The American Studies Associated has come up on the radar with their racist boycott of Israel. But it was unsurprising considering how radicalized the ASA had become. And the ASA's domestic extremism raises questions about why it should receive any taxpayer funding at all.
A sample of the ASA's extremism can be gleaned from its annual meeting in Puerto Rico last year. A meeting in Puerto Rico would seem innocuous, but a radical organization transmutes everything into extremism. And so we ended up with the ASA's "Dimensions of Empire and Resistance".
The Empire referred to the United States. "Submissions reflected a concern with thinking deeply about the conceptual and methodological demands of a truly transnational American Studies," so the program was described.
What is a transnational American Studies? An Anti-American Studies. "The very location of this year's conference is a powerful call for reflection—reflection on indigeneity and dispossession; reflection on the course of U.S. empire; reflection on rich histories of resistance," the president of the American Studies Association wrote. "Puerto Rico is "foreign in a domestic sense"—marked the islands as the site of the United States' most unabashed imperialist manipulations."
By resistance, the ASA meant a clear and explicit endorsement of Puerto Rican terrorist groups.
In keeping with this move to examine the transnational, panelists also examined the local and transnational specificities of Puerto Rican history and culture, such as Caucus: Critical Prison Studies: Prisoners of Empire: Puerto Rican Political Prisoners and Resisting U.S. Colonialism which investigates the prison as a tool of colonial domination;
The event features Jan Susler, a radical left-wing Chicago lawyer who is involved in defending Puerto Rican independence terrorists. Here's a sample of Susler's rhetoric...
When the colonizers repressed and criminalized public organizing for independence, clandestine organizations formed, including the Popular Boricua Army -- Macheteros in the 1980s. In 1985, the FBI arrested and almost killed its leader, Filiberto Ojeda Ríos, accusing him of participation in the 1983 expropriation of $7.5 million U.S. government insured dollars from a Wells Fargo depot in Hartford, Connecticut. After his release on bail, Ojeda returned to clandestine existence. In spite of the FBI's ever-increasing reward for information leading to his capture, he remained underground for some fifteen years. On September 23, 2005, however, a squad of FBI assassins circled his home, shot him, and left him to bleed to death.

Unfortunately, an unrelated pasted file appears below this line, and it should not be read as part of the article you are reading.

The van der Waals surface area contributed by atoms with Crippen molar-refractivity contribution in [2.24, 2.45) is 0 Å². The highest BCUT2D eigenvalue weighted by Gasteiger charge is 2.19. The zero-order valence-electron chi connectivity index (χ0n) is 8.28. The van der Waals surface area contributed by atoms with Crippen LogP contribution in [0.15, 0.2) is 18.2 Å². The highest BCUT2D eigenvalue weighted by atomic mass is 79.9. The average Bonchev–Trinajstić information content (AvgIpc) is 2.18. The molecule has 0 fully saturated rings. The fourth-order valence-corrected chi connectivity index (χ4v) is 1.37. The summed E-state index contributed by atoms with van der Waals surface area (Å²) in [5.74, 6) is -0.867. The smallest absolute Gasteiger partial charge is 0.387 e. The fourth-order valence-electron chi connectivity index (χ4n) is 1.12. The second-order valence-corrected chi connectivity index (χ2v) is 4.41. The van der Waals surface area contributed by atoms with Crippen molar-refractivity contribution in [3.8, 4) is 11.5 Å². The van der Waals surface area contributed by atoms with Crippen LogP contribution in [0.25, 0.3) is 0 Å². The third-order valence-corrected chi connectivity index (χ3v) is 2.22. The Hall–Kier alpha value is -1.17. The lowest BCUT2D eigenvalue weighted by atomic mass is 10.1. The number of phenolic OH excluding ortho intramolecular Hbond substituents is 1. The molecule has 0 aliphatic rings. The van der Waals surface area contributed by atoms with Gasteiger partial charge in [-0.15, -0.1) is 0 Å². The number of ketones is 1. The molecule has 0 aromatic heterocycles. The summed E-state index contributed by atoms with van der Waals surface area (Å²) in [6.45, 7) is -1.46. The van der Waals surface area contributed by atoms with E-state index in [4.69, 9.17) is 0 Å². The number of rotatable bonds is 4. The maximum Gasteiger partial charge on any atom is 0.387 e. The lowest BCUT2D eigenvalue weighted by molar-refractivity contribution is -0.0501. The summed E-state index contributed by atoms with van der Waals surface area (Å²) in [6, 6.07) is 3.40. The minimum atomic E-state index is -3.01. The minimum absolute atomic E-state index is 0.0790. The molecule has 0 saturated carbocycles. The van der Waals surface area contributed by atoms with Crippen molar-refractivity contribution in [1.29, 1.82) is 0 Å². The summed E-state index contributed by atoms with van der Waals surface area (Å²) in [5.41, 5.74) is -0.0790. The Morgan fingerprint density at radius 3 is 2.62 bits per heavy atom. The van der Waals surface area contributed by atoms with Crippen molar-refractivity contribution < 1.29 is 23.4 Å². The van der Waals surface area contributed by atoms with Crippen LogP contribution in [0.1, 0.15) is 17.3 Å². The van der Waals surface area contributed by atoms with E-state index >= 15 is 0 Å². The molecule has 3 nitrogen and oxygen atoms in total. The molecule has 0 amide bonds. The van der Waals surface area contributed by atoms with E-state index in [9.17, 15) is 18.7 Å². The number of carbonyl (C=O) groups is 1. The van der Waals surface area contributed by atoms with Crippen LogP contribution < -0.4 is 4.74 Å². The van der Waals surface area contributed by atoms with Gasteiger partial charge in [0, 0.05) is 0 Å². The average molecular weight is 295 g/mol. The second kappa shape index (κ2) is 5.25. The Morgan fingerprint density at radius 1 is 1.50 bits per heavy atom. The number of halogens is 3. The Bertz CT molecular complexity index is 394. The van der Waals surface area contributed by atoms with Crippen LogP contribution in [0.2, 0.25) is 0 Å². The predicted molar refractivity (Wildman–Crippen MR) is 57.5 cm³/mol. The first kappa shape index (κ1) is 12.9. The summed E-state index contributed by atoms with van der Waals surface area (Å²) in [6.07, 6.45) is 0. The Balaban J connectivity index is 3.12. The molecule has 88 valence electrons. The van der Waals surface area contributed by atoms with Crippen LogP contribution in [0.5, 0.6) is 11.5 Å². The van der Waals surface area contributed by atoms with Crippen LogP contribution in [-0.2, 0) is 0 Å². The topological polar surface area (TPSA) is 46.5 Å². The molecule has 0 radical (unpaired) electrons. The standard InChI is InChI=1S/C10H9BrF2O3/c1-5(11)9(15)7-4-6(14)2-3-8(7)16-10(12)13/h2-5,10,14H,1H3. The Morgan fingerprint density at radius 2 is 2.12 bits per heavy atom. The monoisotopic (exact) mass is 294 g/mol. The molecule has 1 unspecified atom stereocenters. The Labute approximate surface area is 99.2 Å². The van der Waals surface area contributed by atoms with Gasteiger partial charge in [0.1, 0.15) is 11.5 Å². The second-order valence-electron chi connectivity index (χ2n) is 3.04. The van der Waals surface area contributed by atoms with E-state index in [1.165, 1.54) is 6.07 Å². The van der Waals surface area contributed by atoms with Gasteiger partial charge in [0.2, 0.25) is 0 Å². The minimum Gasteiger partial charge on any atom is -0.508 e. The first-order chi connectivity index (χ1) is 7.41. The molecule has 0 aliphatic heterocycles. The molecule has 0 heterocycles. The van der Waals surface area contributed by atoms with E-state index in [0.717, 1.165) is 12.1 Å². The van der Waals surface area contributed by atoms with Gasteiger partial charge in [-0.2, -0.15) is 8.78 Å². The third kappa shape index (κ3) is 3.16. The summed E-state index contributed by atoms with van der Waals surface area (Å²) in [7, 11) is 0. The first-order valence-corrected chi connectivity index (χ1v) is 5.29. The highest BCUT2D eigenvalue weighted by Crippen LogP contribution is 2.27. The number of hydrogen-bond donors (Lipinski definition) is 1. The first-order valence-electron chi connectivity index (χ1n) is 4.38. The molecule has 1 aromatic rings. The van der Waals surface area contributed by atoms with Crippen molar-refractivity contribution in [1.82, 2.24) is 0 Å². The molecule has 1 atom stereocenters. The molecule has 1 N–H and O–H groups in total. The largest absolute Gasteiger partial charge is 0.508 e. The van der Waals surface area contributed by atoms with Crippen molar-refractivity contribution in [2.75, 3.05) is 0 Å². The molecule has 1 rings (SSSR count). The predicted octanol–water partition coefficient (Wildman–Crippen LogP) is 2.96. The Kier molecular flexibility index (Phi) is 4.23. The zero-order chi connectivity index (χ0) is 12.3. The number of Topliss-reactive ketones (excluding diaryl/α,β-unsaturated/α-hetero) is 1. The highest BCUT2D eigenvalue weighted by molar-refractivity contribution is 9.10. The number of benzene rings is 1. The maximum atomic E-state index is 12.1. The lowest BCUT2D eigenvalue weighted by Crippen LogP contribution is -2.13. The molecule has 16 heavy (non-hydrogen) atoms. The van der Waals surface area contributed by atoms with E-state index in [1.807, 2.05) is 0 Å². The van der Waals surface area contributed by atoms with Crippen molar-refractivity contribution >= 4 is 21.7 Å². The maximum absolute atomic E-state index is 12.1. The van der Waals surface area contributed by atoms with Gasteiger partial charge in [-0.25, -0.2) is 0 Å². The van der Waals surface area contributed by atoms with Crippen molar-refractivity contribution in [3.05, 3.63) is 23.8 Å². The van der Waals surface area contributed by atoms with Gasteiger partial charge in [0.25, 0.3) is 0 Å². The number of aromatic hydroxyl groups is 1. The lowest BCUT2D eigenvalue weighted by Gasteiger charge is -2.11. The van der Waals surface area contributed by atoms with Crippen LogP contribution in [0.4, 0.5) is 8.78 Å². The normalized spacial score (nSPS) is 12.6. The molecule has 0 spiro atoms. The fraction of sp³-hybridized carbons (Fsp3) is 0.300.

Rios was a cop-killer who shot and wounded several Federal agents attempting to arrest him. Despite this the FBI took him alive the first time around. The second time around he wasn't that lucky.
Susler refers to bank robbery as "expropriation" which tells you everything you need to know about her and about the ASA.
Here's the topic of the American Studies Association's Presidential Address...
Presidential Address: Where We Stand: U.S. Empire at Street Level
Nearly twenty years have passed since the publication of Cultures of United States Imperialism, the landmark volume edited by Amy Kaplan and Donald Pease. That collection served as the state-of-the-field brief on methodologies and orientations within American Studies for many years, and of-the-field brief on methodologies and orientations within American Studies for many years, and proved a highly generative call for work that would set imperialism at the center of the field and its formulations. In the intervening years, however, U.S. Imperialism itself has not exactly sat still while these scholars have toiled: military interventions in this period include massive wars and smaller-scale landings and strikes from Iraq and Afghanistan, to Haiti, Bosnia, Yemen, Rwanda, and Libya